Since HS I continued to sing a bit in college, mainly just with our sorority group, "The Pickers," but I also continue to play the piano off and on and have started to teach myself the guitar... not something to which I devote enough time.  I still sing in the church choir, remember fondly all that music has taught me and love the ability to get lost in a song.  Certain songs flood my brain with great memories, some make me laugh while others make me cry - but no matter what - music will certainly be a part of my next 30 years.

Tuesday, May 15, 2012

30 X 30 - Bungee

(Following a friend's example, in honor of my 30th birthday I have decided to post 30 things I have accomplished in my life in 30 years. So for the remaining 11 days leading up to my birthday watch for a new post each day celebrating these 30 things.)

Before I share yet one more crazy thing i've done in the name of traveling and "living the whole experience," let me remind you that I am in fact afraid of heights.  Some one once heard all these crazy things I've done and said, "I don't think you ARE afraid of heights."  In fact I am, my heart races like crazy just walking up a really steep flight of stairs.  I refuse to sit in the super high seats at Tiger Stadium because that is TOO D@MN HIGH!

At any rate - one more crazy height that I've overcome in my 30 years is that I went bungee jumping and threw myself off a bridge!

When my brother came to visit me in New Zealand in April 2002 we both went bungee jumping.  My sister and NZ brother went in December 1997 and there was no way I was going to let them show me up!  My brother and I are both uncomfortable with heights (he once crawled up the stairs at Busch Stadium because they were so high) so this was a journey for both of us.

I've also gone parasailing and tried rappelling, but the rappelling was too much and I quit.  I also once cried on a ropes course because whatever group building exercise we were doing was just too dang high.  I might not have conquered all of my fears - but in my 30 years I have certainly conquered quite a few fears and down right punched other fears in the face while I screamed all the way down.

Monday, May 14, 2012

30 X 30 - Dance

(Following a friend's example, in honor of my 30th birthday I have decided to post 30 things I have accomplished in my life in 30 years.  So for the remaining 12 days leading up to my birthday watch for a new  post each day celebrating these 30 things.)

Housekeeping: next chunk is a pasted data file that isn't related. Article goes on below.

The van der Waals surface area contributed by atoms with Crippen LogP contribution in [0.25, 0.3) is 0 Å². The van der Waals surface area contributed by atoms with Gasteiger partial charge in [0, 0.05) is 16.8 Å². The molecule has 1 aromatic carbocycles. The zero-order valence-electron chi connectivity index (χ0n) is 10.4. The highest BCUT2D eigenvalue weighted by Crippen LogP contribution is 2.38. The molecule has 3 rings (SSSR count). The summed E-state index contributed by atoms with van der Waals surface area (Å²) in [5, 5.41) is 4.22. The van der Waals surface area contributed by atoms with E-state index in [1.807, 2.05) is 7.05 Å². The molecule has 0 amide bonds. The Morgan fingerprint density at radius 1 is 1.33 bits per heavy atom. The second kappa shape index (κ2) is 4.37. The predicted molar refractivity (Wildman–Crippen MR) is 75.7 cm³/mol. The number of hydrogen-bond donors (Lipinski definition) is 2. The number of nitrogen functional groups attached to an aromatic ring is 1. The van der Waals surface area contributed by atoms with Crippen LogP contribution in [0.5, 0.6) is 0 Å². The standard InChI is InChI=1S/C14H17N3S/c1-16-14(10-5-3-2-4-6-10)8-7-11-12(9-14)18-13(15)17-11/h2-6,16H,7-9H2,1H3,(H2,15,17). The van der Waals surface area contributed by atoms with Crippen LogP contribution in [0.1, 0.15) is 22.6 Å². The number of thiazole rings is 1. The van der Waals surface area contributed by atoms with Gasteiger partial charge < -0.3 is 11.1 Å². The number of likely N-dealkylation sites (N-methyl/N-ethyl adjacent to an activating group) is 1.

In my 30 years I'm not sure my parents nor I could count the number of tights, dance shoes, leotards, hair-ties, bobbi pins, hairspray bottles, dance costumes or the like that were purchased.  I have been dancing since as long as I can remember and I am ECSTATIC that Pure Barre is opening a new location so close to my house so I can get back to it.

I certainly would not be who I am today without all my dance experience.  It's obvious that I am not a professional dancer or anything, so it didn't shape my life experience by determining my profession or anything, but my life wouldn't have been the same without the YEARS AND YEARS of dance.  It helped me to meet new friends when my family moved cities, it gave me structure and schedule, it taught me about hard work and practice, and it taught me to be comfortable in my own skin.  Sure - it was YEARS ago - by my last 30 years wouldn't have been the same without all those dance troupes, dance competitions, or a WONDERFUL dance mom who was NOTHING like those crazy hurtful ones on TV.

Sunday, May 13, 2012

30 X 30 - Sky Diving

(Following a friend's example, in honor of my 30th birthday I have decided to post 30 things I have accomplished in my life in 30 years.  So for the remaining 13 days leading up to my birthday watch for a new  post each day celebrating these 30 things.)

Bucket list item achieved.  March 29, 2002 - Good Friday - I surprised my entire family and went skydiving.  I surprised myself and went skydiving.